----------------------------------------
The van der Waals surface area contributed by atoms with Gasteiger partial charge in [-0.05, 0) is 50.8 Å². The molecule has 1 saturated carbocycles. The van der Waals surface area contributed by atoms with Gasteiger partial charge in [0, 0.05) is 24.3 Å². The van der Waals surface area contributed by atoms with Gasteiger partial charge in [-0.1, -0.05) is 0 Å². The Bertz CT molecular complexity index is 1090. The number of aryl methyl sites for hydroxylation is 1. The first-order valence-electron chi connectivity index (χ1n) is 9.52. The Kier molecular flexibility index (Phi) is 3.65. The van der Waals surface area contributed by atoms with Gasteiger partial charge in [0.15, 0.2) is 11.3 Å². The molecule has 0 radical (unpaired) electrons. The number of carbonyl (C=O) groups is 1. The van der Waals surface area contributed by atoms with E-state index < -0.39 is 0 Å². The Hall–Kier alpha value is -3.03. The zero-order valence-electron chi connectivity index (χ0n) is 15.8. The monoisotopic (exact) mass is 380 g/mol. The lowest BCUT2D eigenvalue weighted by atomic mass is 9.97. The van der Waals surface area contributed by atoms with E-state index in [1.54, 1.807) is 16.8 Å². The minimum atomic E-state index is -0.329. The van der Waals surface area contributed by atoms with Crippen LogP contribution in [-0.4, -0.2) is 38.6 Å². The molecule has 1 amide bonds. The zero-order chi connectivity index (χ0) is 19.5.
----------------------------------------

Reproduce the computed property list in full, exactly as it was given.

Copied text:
The van der Waals surface area contributed by atoms with Gasteiger partial charge in [-0.05, 0) is 50.8 Å². The molecule has 1 saturated carbocycles. The van der Waals surface area contributed by atoms with Gasteiger partial charge in [0, 0.05) is 24.3 Å². The van der Waals surface area contributed by atoms with Gasteiger partial charge in [-0.1, -0.05) is 0 Å². The Bertz CT molecular complexity index is 1090. The number of aryl methyl sites for hydroxylation is 1. The first-order valence-electron chi connectivity index (χ1n) is 9.52. The Kier molecular flexibility index (Phi) is 3.65. The van der Waals surface area contributed by atoms with Gasteiger partial charge in [0.15, 0.2) is 11.3 Å². The molecule has 0 radical (unpaired) electrons. The number of carbonyl (C=O) groups is 1. The van der Waals surface area contributed by atoms with E-state index < -0.39 is 0 Å². The Hall–Kier alpha value is -3.03. The zero-order valence-electron chi connectivity index (χ0n) is 15.8. The monoisotopic (exact) mass is 380 g/mol. The lowest BCUT2D eigenvalue weighted by atomic mass is 9.97. The van der Waals surface area contributed by atoms with E-state index in [1.54, 1.807) is 16.8 Å². The minimum atomic E-state index is -0.329. The van der Waals surface area contributed by atoms with Crippen LogP contribution in [-0.4, -0.2) is 38.6 Å². The molecule has 1 amide bonds. The zero-order chi connectivity index (χ0) is 19.5.